My close encounter with death
I boarded a Florida bus last Thursday that was supposed to take me on a 520-kilometer trip from Manila to Alcala, Cagayan, in northeastern Luzon. I was with a group of 21 individuals consisting of visual artists and some of their families. We were on our way to attend an art festival sponsored by the Alcala municipal government where the artists were tapped to serve as speakers and workshop leaders before elementary, high school, and college students, as well as practicing artists in Cagayan Valley.
We left Manila at 9:15 p.m., and since I couldn’t sleep, I simply closed my eyes and let my mind meander as we traveled. At
3 a.m., I was suddenly jolted from my stupor by a thunderous slamming sound coming from the front of the bus, followed by a very loud smash at its rear side. Then ensued a riot of violent screeching and banging sounds of metal, concrete, and wood crashing against different parts of the bus, and finally a loud bang at the front. When the bus stopped moving, horrified screams and wails could be heard from people outside the bus.
I later learned that our bus slammed against the cemented side of a mountain. The impact caused the bus to swing, making its rear right side slam against the same mountain, and then it rammed through several houses. When our bus finally hit an electric post, it was stopped on its track. If not for the post, our bus would have fallen into a 15-meter ravine and we would have suffered fatal injuries from the fall or we could have drowned. Dos por dos wooden parts and bamboo poles of the smashed houses pierced through the window behind me and the front windshield, but they thankfully missed hitting any passenger.
Several members of our group were thrown out of their seats. We couldn’t get out of the bus because the only door was jammed. Someone smashed a window open, but we still couldn’t get out because the height was too high and there were broken glasses strewn on the ground. We shouted to the police and rescue teams that arrived to get their car close to the bus so we could step out of the bus. Absurdly, a policeman told us that it is “safer” for us to stay inside the bus while they nonchalantly waited and watched for the jammed door to be pried open. We told them that there was smoke and strange engine smell inside the bus plus a broken electric live wire near the bus, but they refused to heed our pleas. We were forced to stay inside the bus for 40 eternal minutes until the door was finally forced open.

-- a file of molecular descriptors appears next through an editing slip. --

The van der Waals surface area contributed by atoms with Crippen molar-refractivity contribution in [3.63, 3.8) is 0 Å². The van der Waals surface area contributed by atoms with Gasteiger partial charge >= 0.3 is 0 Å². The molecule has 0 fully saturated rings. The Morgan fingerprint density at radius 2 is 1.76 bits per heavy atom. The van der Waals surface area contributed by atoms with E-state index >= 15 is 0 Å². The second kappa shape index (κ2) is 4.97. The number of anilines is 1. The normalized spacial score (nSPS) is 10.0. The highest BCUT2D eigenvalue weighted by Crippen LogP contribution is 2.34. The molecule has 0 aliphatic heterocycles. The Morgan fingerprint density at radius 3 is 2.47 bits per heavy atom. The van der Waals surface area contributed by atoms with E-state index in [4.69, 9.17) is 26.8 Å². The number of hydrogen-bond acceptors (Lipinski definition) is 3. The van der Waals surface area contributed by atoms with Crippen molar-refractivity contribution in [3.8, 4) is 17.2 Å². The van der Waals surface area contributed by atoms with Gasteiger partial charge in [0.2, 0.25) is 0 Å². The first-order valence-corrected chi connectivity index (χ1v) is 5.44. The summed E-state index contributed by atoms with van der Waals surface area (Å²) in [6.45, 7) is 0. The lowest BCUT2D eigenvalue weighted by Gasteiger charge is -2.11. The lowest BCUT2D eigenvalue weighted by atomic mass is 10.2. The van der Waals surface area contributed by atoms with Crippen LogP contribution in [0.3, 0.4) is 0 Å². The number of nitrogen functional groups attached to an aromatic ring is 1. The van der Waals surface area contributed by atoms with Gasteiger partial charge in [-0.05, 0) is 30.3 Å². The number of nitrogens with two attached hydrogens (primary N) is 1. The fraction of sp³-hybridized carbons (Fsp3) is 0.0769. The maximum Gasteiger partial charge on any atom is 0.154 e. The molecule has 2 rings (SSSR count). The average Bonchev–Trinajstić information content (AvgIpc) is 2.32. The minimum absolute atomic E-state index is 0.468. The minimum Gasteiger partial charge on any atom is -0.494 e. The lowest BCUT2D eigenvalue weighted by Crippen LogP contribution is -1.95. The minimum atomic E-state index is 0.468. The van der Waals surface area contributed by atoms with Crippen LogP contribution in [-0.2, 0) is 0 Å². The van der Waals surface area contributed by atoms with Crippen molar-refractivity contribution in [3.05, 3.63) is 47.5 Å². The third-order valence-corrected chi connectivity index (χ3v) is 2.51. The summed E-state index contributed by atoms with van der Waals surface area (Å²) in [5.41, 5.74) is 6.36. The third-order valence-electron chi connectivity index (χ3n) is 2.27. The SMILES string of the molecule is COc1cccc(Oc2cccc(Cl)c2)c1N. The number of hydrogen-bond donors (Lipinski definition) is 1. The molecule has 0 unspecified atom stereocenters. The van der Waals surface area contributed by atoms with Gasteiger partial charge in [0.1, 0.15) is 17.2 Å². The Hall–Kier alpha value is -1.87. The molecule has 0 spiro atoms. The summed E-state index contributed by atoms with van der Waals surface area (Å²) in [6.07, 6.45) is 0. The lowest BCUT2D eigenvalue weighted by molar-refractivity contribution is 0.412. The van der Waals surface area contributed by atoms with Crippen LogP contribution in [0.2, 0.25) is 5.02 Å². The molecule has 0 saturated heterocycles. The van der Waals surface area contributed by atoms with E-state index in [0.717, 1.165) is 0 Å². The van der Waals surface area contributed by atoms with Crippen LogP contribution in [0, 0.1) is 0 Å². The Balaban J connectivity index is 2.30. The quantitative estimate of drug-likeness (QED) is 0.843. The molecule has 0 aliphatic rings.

Within those 40 agonizing minutes, a fire could have been sparked inside the bus and we could have been burned alive because of the sheer incompetence of the responding rescue and police teams. We all felt that the police and rescue teams vainly didn’t want their service cars to suffer dented roofs, that’s why they refused to heed our pleas.
The experience I went through shows the need for the Land Transportation Office to make it mandatory for long-trip buses to give passengers a briefing at the start of every trip on emergency exit protocols, similar to the briefings made by airline flight attendants. All buses must have visibly designated windows to be broken, with hammers attached nearby, in case the exit doors are jammed. Victory Liner buses have these features, but Florida buses are fire traps for recklessly not having them, especially because of their thick glass windows. Bus drivers should also be made to undergo alcohol breath tests before long trips. Rescue and police teams nationwide must have trainings emphasizing the urgent priority of evacuating passengers out of buses in case of high-impact collisions prone to fire and explosion.
Several members of our group, including me, sustained nonfatal wounds and contusions, but two had to be taken by ambulance to Manila because of a fractured bone and a dislocated metal brace implant. Some residents of the smashed houses also suffered nonfatal injuries.
It was a very close brush with death, and what a dangerous and terrifying way to remind me of how I should value and spend this precious and fragile life of mine.
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